By Roberta Burnes
Division of Air Quality
With video by Lanny Brannock
Office of Communications
A special camera, used by the Kentucky Division of Air Quality (DAQ), is enabling air quality inspectors to detect air pollution.
The Forward Looking Infrared Camera, or FLIR (pronounced “Fleer”), helps facilities discover potential leaks of volatile organic compounds (VOCs) that could be harming air quality and costing money.
“VOCs are invisible to the human eye,” said Beth Lents, an environmental scientist with the DAQ’s Paducah regional field office. “That’s what makes the FLIR so special; it can see what the human eye cannot.”
How does it work?
The human eye sees only visible light, which occupies a narrow portion of the total light spectrum. But there are many other kinds of light along that spectrum such as infrared, ultraviolet, x-rays and gamma rays. Even radio waves are a form of light.
Think of the spectrum as a road, and specific wavelengths of light as addresses along that road. VOCs live in the infrared “address” of the spectrum.
“Each VOC absorbs light at a specific wavelength,” said Lents. “If we know which compound we’re looking for, we can utilize a camera tuned to that wavelength. If it’s there in significant quantities, the camera will see it.”
DAQ’s FLIR camera can identify 19 unique compounds including methane, benzene, and hexane. Some of these substances are used in industrial processes, while others are by-products. If a facility emits above a certain threshold amount of these or other pollutants, it must be periodically inspected to ensure compliance with its operating permit.
“Prior to an inspection, we determine if a facility uses or produces any of the compounds that are easily visible to the FLIR,” said Lents. “If they do, that makes them a good candidate for an inspection with the camera.”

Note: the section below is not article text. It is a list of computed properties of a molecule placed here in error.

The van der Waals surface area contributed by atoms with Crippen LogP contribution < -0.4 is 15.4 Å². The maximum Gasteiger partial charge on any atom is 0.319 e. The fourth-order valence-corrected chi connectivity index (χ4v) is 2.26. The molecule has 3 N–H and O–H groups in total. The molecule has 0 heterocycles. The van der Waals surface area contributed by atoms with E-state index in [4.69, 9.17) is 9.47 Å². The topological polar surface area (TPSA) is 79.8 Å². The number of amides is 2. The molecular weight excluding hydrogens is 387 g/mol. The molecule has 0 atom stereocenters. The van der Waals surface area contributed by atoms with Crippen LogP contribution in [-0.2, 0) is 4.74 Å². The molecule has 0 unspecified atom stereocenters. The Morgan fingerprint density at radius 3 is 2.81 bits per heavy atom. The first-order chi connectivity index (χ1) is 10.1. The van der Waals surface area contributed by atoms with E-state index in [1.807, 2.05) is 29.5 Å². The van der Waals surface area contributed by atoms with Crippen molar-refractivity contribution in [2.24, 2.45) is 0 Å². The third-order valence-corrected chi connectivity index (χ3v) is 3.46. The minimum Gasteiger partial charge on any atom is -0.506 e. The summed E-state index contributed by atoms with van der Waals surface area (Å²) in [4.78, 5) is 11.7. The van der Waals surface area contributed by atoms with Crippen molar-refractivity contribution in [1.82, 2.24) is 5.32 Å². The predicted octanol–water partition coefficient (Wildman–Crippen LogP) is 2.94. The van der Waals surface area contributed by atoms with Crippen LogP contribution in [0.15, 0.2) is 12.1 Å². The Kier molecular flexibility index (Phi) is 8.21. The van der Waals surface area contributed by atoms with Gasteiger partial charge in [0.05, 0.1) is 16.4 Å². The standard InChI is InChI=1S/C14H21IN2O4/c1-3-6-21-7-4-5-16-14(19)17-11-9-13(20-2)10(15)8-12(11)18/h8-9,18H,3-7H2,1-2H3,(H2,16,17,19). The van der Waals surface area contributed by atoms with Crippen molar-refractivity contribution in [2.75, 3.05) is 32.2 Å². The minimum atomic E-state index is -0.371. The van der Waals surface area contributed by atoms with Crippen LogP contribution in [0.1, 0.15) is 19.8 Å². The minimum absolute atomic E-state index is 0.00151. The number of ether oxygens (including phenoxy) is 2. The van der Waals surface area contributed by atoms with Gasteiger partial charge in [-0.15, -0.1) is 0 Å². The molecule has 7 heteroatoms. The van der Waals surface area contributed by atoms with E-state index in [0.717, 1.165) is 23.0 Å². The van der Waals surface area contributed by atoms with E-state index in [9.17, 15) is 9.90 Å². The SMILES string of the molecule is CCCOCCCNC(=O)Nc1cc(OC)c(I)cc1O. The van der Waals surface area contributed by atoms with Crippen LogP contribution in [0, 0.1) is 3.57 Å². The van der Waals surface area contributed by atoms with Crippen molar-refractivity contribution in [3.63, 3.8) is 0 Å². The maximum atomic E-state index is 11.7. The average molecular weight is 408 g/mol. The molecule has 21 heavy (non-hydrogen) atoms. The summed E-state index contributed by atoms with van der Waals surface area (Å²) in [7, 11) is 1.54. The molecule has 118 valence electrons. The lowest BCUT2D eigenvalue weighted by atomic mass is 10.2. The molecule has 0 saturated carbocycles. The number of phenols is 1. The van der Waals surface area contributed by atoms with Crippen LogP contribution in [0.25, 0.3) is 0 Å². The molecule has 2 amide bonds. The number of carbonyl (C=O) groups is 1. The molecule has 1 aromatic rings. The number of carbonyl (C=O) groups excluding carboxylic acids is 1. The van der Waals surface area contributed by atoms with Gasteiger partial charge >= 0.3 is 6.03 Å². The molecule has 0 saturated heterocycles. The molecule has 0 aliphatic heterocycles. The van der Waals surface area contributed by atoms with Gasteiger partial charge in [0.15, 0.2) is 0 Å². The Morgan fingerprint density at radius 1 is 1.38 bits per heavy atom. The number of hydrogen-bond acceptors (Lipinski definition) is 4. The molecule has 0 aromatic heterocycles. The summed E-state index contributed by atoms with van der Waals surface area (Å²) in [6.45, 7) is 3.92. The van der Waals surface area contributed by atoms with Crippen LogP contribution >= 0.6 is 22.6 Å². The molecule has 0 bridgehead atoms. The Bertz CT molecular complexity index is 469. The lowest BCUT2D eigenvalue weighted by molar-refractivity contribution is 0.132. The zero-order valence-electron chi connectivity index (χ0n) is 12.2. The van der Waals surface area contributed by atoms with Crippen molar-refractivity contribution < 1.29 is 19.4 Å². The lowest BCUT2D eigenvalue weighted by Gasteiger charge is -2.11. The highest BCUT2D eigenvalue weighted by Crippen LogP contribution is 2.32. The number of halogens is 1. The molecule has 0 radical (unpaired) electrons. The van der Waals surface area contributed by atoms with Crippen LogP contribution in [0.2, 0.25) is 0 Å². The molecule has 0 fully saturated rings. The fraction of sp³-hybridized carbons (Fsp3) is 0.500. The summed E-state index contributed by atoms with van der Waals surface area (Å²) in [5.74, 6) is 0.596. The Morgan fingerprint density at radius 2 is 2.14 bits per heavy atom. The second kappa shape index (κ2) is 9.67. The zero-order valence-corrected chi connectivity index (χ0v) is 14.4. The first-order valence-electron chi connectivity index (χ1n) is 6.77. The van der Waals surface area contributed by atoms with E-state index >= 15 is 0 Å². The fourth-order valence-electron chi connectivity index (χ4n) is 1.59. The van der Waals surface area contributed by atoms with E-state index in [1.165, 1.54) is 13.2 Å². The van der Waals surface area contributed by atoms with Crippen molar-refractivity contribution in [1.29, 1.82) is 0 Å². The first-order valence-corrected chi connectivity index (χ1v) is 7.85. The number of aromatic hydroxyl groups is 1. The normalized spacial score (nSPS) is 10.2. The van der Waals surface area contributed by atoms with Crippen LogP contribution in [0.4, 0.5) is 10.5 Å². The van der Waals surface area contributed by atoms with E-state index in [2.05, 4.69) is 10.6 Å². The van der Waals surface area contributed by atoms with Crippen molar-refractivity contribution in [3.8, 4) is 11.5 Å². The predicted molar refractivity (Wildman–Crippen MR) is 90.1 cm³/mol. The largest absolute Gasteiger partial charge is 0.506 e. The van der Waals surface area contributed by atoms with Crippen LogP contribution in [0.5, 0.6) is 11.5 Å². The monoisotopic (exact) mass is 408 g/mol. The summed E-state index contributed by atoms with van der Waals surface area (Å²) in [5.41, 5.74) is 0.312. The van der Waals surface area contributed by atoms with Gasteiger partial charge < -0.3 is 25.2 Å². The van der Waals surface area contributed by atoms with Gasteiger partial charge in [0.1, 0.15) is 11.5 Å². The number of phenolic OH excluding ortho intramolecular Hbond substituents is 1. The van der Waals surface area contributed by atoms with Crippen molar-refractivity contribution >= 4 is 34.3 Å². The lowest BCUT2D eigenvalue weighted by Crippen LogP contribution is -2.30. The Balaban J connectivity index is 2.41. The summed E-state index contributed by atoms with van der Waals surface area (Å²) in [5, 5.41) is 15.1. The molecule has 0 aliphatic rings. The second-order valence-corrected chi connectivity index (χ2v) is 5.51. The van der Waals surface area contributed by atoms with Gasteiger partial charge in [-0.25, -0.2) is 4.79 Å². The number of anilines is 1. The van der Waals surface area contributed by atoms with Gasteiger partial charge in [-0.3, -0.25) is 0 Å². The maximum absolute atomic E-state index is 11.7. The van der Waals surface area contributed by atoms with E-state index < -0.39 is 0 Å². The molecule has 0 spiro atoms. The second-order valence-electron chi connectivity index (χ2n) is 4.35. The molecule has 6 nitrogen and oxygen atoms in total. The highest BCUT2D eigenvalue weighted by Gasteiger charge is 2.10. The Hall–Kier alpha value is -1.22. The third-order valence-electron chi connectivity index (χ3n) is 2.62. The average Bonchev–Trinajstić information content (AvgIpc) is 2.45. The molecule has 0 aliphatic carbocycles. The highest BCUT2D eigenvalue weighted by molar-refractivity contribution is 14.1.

Most chemical manufacturing processes use controls that trap or combust VOCs before they escape through the smoke stack. The camera is especially useful in identifying leaks in chemical storage or manufacturing areas, prior to the pollution controls.
During an inspection, inspectors point the camera at ductwork, feeder pipes, and storage tank valves. Leaks, if they exist, show up as ghostly plumes in the camera.
Kentucky received the camera through a grant from the Environmental Protection Agency (EPA) in 2015. So far, 39 out of 100 inspections have revealed previously unknown leaks.
“Sometimes, it’s a leaky valve on a storage tank,” said Lents. “Leaks like those are bad for air quality – but they also cost money because they’re leaking product.”
Another time, an inspector used the camera at a landfill to identify a broken methane line that had been nicked by a lawn mower.
When leaks are found, facilities get a copy of the video. The footage helps pinpoint the source of the leak, making it easy to identify where the problem is.
“Sometimes, the camera can even help raise awareness on potential hazards in the workplace,” said Lents. On a visit to a production line for rubber door seals, inspectors noticed that workers were leaving a shield open around the conveyor belt. The shield was meant to protect workers from invisible VOCs. Video from the FLIR helped convince workers to utilize the shield.
“When workers realize they are being exposed to hazardous fumes that might otherwise be shielded by standard safety equipment, they are much more likely to remember to use that equipment properly,” said Lents.
For more information on the FLIR camera, please contact Roberta Burnes by e-mail at Roberta.Burnes@ky.gov.